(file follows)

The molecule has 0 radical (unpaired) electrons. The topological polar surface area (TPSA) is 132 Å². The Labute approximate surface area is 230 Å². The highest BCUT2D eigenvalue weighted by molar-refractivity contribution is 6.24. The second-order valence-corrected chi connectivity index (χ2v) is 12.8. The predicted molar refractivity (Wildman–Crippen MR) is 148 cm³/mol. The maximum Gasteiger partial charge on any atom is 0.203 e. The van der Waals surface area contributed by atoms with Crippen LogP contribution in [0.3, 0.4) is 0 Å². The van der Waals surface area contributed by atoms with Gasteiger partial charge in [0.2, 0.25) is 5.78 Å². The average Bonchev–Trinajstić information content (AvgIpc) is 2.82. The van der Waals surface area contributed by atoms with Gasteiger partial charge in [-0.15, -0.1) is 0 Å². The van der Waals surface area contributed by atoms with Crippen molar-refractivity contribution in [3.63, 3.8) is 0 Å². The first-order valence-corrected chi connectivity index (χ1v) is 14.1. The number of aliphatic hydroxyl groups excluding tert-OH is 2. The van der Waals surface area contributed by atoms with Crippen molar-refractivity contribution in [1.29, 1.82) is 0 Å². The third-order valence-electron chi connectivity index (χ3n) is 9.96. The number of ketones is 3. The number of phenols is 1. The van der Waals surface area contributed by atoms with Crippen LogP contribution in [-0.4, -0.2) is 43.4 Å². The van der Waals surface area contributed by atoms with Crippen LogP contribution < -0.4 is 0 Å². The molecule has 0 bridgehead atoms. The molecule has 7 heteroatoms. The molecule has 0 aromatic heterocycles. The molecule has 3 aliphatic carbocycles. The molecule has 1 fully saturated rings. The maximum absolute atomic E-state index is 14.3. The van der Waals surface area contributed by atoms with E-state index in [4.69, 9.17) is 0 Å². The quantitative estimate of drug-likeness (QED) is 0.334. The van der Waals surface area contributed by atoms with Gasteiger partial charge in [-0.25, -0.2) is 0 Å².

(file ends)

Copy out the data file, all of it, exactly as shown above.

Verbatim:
The molecule has 0 radical (unpaired) electrons. The topological polar surface area (TPSA) is 132 Å². The Labute approximate surface area is 230 Å². The highest BCUT2D eigenvalue weighted by molar-refractivity contribution is 6.24. The second-order valence-corrected chi connectivity index (χ2v) is 12.8. The predicted molar refractivity (Wildman–Crippen MR) is 148 cm³/mol. The maximum Gasteiger partial charge on any atom is 0.203 e. The van der Waals surface area contributed by atoms with Crippen LogP contribution in [0.3, 0.4) is 0 Å². The van der Waals surface area contributed by atoms with Gasteiger partial charge in [0.2, 0.25) is 5.78 Å². The average Bonchev–Trinajstić information content (AvgIpc) is 2.82. The van der Waals surface area contributed by atoms with Gasteiger partial charge in [-0.15, -0.1) is 0 Å². The van der Waals surface area contributed by atoms with Crippen molar-refractivity contribution in [3.63, 3.8) is 0 Å². The first-order valence-corrected chi connectivity index (χ1v) is 14.1. The number of aliphatic hydroxyl groups excluding tert-OH is 2. The van der Waals surface area contributed by atoms with Crippen molar-refractivity contribution in [1.29, 1.82) is 0 Å². The third-order valence-electron chi connectivity index (χ3n) is 9.96. The number of ketones is 3. The number of phenols is 1. The van der Waals surface area contributed by atoms with Crippen LogP contribution in [-0.4, -0.2) is 43.4 Å². The van der Waals surface area contributed by atoms with Crippen LogP contribution < -0.4 is 0 Å². The molecule has 0 bridgehead atoms. The molecule has 7 heteroatoms. The molecule has 0 aromatic heterocycles. The molecule has 3 aliphatic carbocycles. The molecule has 1 fully saturated rings. The maximum absolute atomic E-state index is 14.3. The van der Waals surface area contributed by atoms with E-state index in [4.69, 9.17) is 0 Å². The quantitative estimate of drug-likeness (QED) is 0.334. The van der Waals surface area contributed by atoms with Gasteiger partial charge in [-0.25, -0.2) is 0 Å².